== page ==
Reuben S. Seguritan

EB-2 Visa without a Master’s Degree

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Professionals can qualify under the employment-based second preference (EB-2) category if they have a master’s degree or higher and if the position requires an advanced degree. This category is appropriate for workers in highly skilled occupations, such as physical therapists, doctors, lawyers, engineers and pharmacists.

 

An EB-2 classification is desirable primarily because there are no visa backlogs under this category, except for nationals of India and China. In contrast, under the third preference (EB-3) category under which most professionals and skilled workers fall, there are significant waiting times ranging from at least six years to over ten years.

The requirement to obtain labor certification from the Department of Labor (DOL) may also be waived if the EB-2 worker can show that the waiver is in the national interest of the United States. The exemption from labor certification through the national interest waiver (NIW) can further speed up the green card process by about a year.  

Even without an advanced degree, however, a professional can qualify under EB-2 if the position offered requires a master’s degree or higher but the employer will accept a bachelor’s degree plus five years of progressively responsible experience, and if the professional possesses the requisite education and experience.

The employer, however, may not simply require a master’s degree or bachelor’s degree with 5 years experience just to make a position qualify under EB-2. For instance, it cannot require a master’s degree in business administration for an accountant position unless the higher educational requirement is related and necessary to the position.

The job requirements should not be greater than those assigned by the DOL in its Standard Occupational Classification system. Otherwise, the employer must explain that the higher requirements are justified by a “business necessity”.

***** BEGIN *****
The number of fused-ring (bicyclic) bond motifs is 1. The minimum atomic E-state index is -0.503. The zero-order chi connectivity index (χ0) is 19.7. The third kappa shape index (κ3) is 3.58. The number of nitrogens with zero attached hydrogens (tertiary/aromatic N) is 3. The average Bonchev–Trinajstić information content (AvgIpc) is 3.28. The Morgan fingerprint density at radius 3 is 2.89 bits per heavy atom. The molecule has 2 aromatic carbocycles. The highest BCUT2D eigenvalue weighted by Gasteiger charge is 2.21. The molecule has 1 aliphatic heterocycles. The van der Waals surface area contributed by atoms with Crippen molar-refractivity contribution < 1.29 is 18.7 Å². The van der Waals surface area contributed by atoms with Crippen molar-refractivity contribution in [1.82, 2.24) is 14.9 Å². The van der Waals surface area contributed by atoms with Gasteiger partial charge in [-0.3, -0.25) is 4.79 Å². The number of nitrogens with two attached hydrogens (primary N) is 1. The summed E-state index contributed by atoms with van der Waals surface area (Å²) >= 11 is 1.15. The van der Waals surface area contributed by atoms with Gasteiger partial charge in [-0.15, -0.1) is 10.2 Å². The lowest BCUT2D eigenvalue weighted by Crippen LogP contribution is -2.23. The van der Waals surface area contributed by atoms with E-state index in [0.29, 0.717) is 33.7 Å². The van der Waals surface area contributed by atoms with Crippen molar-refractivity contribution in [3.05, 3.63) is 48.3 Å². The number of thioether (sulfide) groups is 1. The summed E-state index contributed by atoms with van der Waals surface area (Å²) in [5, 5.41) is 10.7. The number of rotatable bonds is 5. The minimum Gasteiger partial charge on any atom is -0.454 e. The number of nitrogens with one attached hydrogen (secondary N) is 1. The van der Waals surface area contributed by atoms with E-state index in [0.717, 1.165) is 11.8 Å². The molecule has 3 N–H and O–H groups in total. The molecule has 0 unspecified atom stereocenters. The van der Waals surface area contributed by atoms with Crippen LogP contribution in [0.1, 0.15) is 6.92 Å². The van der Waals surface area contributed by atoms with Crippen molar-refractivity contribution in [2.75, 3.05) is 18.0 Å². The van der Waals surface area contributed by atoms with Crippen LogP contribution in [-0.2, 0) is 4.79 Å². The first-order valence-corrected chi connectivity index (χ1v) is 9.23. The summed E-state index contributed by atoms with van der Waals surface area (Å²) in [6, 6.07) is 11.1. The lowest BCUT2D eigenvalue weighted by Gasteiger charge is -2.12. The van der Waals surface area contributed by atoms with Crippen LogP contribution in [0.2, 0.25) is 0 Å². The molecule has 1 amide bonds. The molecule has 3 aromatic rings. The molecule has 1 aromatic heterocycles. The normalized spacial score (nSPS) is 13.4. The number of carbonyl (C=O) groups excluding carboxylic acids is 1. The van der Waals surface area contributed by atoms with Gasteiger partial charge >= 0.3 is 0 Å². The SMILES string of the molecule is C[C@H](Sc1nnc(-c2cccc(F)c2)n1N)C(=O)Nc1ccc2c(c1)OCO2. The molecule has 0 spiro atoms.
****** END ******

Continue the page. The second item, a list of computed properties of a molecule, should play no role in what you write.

Progressive experience is not defined in the statute or regulations but it entails an increase in the employee’s level of responsibility over time. Good indications of progressive experience include the addition of more complex job duties, payment of higher wages and promotion to different job titles.

The five years of experience generally means full-time work experience. There is no definite standard for full-time employment under the EB-2 category but it is believed that a 35-hour workweek meets the minimum standard for full-time employment.

The experience must also have been gained after graduation from the bachelor’s program. Any experience before the bachelor’s degree will not be counted towards the required five years.

Moreover, the experience and the educational degree must have come before the filing of the labor certification application. If a NIW is sought by the beneficiary, he must fulfill the requirements by the time that the I-140 petition is filed.

For positions that do require an advanced degree, the EB-2 category is an attractive alternative for professionals who have the necessary skills for the job but perhaps chose to forego graduate education to instead gain work experience.

Furthermore, given the rather nebulous progressive experience requirement, it is very important that the professional adequately document his experience and qualifications to help ensure that he meets the standard.

(Editor’s Note: REUBEN S. SEGURITAN has been practicing law for over 30 years. For more information, you may log on to his website at www.seguritan.com or call (212) 695-5281.)

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